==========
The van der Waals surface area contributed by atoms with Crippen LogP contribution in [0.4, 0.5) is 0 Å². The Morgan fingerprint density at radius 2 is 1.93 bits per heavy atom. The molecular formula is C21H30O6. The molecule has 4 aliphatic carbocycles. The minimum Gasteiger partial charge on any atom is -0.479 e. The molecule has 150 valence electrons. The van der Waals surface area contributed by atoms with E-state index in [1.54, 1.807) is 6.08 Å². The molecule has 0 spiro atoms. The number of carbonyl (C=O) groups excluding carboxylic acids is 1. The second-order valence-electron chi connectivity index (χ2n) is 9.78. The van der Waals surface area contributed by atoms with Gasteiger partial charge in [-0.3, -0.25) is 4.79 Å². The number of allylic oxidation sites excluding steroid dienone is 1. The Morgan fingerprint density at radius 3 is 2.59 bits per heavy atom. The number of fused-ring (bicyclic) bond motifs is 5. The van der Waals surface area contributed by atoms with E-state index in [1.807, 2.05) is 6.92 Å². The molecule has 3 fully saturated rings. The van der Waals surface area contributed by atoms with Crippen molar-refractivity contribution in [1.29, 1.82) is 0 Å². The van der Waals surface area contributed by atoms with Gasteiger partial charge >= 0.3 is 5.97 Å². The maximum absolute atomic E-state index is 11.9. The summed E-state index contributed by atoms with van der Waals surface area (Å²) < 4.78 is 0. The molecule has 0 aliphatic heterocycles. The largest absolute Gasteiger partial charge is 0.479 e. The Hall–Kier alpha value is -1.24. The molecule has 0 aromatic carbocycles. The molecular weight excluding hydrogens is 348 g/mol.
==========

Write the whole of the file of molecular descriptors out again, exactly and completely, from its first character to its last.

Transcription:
The van der Waals surface area contributed by atoms with Crippen LogP contribution in [0.4, 0.5) is 0 Å². The Morgan fingerprint density at radius 2 is 1.93 bits per heavy atom. The molecular formula is C21H30O6. The molecule has 4 aliphatic carbocycles. The minimum Gasteiger partial charge on any atom is -0.479 e. The molecule has 150 valence electrons. The van der Waals surface area contributed by atoms with E-state index in [1.54, 1.807) is 6.08 Å². The molecule has 0 spiro atoms. The number of carbonyl (C=O) groups excluding carboxylic acids is 1. The second-order valence-electron chi connectivity index (χ2n) is 9.78. The van der Waals surface area contributed by atoms with Gasteiger partial charge in [-0.3, -0.25) is 4.79 Å². The number of allylic oxidation sites excluding steroid dienone is 1. The Morgan fingerprint density at radius 3 is 2.59 bits per heavy atom. The number of fused-ring (bicyclic) bond motifs is 5. The van der Waals surface area contributed by atoms with E-state index in [1.807, 2.05) is 6.92 Å². The molecule has 3 fully saturated rings. The van der Waals surface area contributed by atoms with Crippen molar-refractivity contribution in [1.29, 1.82) is 0 Å². The van der Waals surface area contributed by atoms with Gasteiger partial charge >= 0.3 is 5.97 Å². The maximum absolute atomic E-state index is 11.9. The summed E-state index contributed by atoms with van der Waals surface area (Å²) < 4.78 is 0. The molecule has 0 aliphatic heterocycles. The largest absolute Gasteiger partial charge is 0.479 e. The Hall–Kier alpha value is -1.24. The molecule has 0 aromatic carbocycles. The molecular weight excluding hydrogens is 348 g/mol.